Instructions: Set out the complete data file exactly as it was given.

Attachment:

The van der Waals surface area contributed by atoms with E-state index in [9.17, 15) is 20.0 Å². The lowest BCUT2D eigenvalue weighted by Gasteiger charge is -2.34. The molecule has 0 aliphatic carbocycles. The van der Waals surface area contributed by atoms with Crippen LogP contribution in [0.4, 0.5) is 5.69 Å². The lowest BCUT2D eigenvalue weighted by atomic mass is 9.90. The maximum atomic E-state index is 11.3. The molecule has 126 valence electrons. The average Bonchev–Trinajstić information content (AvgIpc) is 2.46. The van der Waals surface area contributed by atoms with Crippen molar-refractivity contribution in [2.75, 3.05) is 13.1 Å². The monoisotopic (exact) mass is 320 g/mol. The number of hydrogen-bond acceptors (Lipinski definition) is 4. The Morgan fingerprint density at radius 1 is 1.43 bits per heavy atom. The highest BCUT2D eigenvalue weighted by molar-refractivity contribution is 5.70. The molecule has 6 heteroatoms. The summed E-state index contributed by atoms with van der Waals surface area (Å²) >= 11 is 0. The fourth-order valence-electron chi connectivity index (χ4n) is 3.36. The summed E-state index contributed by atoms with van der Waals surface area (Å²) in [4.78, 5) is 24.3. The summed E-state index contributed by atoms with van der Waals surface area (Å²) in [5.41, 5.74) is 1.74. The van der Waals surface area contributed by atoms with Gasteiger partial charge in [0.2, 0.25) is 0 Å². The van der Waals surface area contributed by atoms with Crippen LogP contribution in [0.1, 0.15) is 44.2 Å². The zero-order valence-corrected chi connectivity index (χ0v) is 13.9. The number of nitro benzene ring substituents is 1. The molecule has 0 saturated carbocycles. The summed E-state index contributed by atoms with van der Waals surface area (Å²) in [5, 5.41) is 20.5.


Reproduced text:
The van der Waals surface area contributed by atoms with E-state index in [9.17, 15) is 20.0 Å². The lowest BCUT2D eigenvalue weighted by Gasteiger charge is -2.34. The molecule has 0 aliphatic carbocycles. The van der Waals surface area contributed by atoms with Crippen LogP contribution in [0.4, 0.5) is 5.69 Å². The lowest BCUT2D eigenvalue weighted by atomic mass is 9.90. The maximum atomic E-state index is 11.3. The molecule has 126 valence electrons. The average Bonchev–Trinajstić information content (AvgIpc) is 2.46. The van der Waals surface area contributed by atoms with Crippen molar-refractivity contribution in [2.75, 3.05) is 13.1 Å². The monoisotopic (exact) mass is 320 g/mol. The number of hydrogen-bond acceptors (Lipinski definition) is 4. The Morgan fingerprint density at radius 1 is 1.43 bits per heavy atom. The highest BCUT2D eigenvalue weighted by molar-refractivity contribution is 5.70. The molecule has 6 heteroatoms. The summed E-state index contributed by atoms with van der Waals surface area (Å²) >= 11 is 0. The fourth-order valence-electron chi connectivity index (χ4n) is 3.36. The summed E-state index contributed by atoms with van der Waals surface area (Å²) in [4.78, 5) is 24.3. The summed E-state index contributed by atoms with van der Waals surface area (Å²) in [5.41, 5.74) is 1.74. The van der Waals surface area contributed by atoms with Gasteiger partial charge in [0.2, 0.25) is 0 Å². The van der Waals surface area contributed by atoms with Crippen LogP contribution in [0.1, 0.15) is 44.2 Å². The zero-order valence-corrected chi connectivity index (χ0v) is 13.9. The number of nitro benzene ring substituents is 1. The molecule has 0 saturated carbocycles. The summed E-state index contributed by atoms with van der Waals surface area (Å²) in [5, 5.41) is 20.5.